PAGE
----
The Swedes have a word --"dostadning" -- that literally means "death cleaning." This unpleasant term refers to something that many people do as they get older and downsize to a smaller home or assisted living facility. It's getting rid of things you don't use, need or have room for. There's even a book called The Gentle Art of Swedish Death Cleaning.
For many of us, our companion animals are an integral part of the family. However, too many of them end up in animal shelters after their guardians become unable to care for them or pass away because those guardians didn't plan for their future.
When you and your attorney are crafting your estate plan, you're obviously focused on where you want your assets to go after you die -- to family members, non-profit organizations and other beneficiaries. You also need to make important decisions about how to help your heirs avoid probate and what executors to choose for various aspects of your estate.
When you begin considering making a will, you may consider a number of different ways to go about it. Some people choose to simply make wills on their own, many of which meet the requirements needed to hold up in court. However, involving an attorney has a number of benefits you may have yet to consider.
Recently, we discussed no contest clauses in wills. We noted that when people are found to have a legitimate reason to believe that all or part of a will should be contested, they can challenge it without fear of losing whatever inheritance they were given.
Do you wish you could exert more control over the choices your child made in their lives and as they progress through adulthood? If so, you may find that an incentive trust can help ensure that happens.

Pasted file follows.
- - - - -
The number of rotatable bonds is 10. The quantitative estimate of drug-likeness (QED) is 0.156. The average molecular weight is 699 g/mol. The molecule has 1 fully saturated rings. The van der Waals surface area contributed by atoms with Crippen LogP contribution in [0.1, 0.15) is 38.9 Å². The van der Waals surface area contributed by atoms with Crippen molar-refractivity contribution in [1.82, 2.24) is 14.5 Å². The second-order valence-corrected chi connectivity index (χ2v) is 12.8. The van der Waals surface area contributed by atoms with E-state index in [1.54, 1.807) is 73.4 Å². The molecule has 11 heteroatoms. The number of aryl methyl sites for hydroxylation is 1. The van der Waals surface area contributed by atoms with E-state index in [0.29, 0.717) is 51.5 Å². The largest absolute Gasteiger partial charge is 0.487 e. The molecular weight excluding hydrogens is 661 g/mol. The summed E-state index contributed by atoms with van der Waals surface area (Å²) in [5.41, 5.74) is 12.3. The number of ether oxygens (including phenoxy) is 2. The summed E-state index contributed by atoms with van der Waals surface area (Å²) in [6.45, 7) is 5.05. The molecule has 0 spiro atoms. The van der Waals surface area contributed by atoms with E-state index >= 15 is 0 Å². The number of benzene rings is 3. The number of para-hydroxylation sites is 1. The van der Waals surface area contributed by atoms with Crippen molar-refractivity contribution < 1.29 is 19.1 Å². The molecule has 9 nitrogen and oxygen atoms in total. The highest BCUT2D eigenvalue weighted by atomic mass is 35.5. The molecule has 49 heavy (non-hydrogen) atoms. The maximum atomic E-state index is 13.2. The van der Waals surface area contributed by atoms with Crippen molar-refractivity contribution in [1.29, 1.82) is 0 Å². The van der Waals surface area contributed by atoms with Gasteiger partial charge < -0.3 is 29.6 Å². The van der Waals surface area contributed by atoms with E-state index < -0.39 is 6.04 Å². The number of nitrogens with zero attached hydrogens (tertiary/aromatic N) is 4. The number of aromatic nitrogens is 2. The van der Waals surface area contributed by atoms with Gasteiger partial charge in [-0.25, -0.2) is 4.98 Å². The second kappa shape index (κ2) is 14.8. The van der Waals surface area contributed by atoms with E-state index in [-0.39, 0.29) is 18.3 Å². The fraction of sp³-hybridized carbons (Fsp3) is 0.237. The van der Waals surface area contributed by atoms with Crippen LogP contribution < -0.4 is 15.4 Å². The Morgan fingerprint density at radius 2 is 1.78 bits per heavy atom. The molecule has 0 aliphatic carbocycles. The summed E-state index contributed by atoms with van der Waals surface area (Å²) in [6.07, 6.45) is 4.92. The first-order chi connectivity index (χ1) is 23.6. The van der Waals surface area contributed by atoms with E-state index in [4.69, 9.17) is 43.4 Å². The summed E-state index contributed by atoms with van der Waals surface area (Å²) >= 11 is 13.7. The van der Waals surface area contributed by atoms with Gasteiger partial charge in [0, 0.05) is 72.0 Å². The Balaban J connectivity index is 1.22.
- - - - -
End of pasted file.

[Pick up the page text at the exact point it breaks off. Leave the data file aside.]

One of the more common estate planning questions that clients ask about trusts is whether their home can be placed into it. You can continue managing your assets if you place them into a family or living trust. However, there are certain conditions that must be met to do so.
There's more to developing an estate plan than preparing all of the necessary documents with your attorney. If you're leaving a considerable amount of money and/or other assets to your children, it's important to talk with them about handling the wealth that they will one day inherit.
When Californians begin the process of estate planning with their attorney, they're often dealing with documents and terms with which they are only vaguely, if at all, familiar. However, it's essential to understand what these various documents are and the distinct purposes that they serve. Two common ones are a will and a trust.
Most of our readers remember the actor Philip Seymour Hoffman. Even if you don't recognize his name, you likely saw him in one of the many movies he did, including "Hunger Games," "Doubt," "Charlie Wilson's War" and "Capote." Hoffman died in 2014 of a fatal mixture of drugs. The Oscar-winning actor was found with a syringe still in his arm.